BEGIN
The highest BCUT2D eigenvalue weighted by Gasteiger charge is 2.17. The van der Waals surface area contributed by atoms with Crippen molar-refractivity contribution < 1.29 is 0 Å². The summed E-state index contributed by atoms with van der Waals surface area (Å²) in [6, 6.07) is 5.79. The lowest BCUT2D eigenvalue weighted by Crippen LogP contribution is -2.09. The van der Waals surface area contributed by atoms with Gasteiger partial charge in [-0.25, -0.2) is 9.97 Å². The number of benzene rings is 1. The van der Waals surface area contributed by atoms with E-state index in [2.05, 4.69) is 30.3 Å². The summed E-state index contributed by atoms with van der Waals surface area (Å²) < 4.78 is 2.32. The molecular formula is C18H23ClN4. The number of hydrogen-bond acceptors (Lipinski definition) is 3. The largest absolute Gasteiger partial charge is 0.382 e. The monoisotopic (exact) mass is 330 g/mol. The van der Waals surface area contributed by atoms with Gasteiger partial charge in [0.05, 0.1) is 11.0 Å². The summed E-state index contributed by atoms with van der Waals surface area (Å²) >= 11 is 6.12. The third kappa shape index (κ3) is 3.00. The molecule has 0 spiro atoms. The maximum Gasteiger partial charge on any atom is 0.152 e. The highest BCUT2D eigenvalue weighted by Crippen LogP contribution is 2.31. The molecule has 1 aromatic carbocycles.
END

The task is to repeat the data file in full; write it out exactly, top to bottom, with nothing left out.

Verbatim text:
The highest BCUT2D eigenvalue weighted by Gasteiger charge is 2.17. The van der Waals surface area contributed by atoms with Crippen molar-refractivity contribution < 1.29 is 0 Å². The summed E-state index contributed by atoms with van der Waals surface area (Å²) in [6, 6.07) is 5.79. The lowest BCUT2D eigenvalue weighted by Crippen LogP contribution is -2.09. The van der Waals surface area contributed by atoms with Gasteiger partial charge in [-0.25, -0.2) is 9.97 Å². The number of benzene rings is 1. The van der Waals surface area contributed by atoms with E-state index in [2.05, 4.69) is 30.3 Å². The summed E-state index contributed by atoms with van der Waals surface area (Å²) < 4.78 is 2.32. The molecular formula is C18H23ClN4. The number of hydrogen-bond acceptors (Lipinski definition) is 3. The largest absolute Gasteiger partial charge is 0.382 e. The monoisotopic (exact) mass is 330 g/mol. The van der Waals surface area contributed by atoms with Gasteiger partial charge in [0.05, 0.1) is 11.0 Å². The summed E-state index contributed by atoms with van der Waals surface area (Å²) >= 11 is 6.12. The third kappa shape index (κ3) is 3.00. The molecule has 0 spiro atoms. The maximum Gasteiger partial charge on any atom is 0.152 e. The highest BCUT2D eigenvalue weighted by Crippen LogP contribution is 2.31. The molecule has 1 aromatic carbocycles.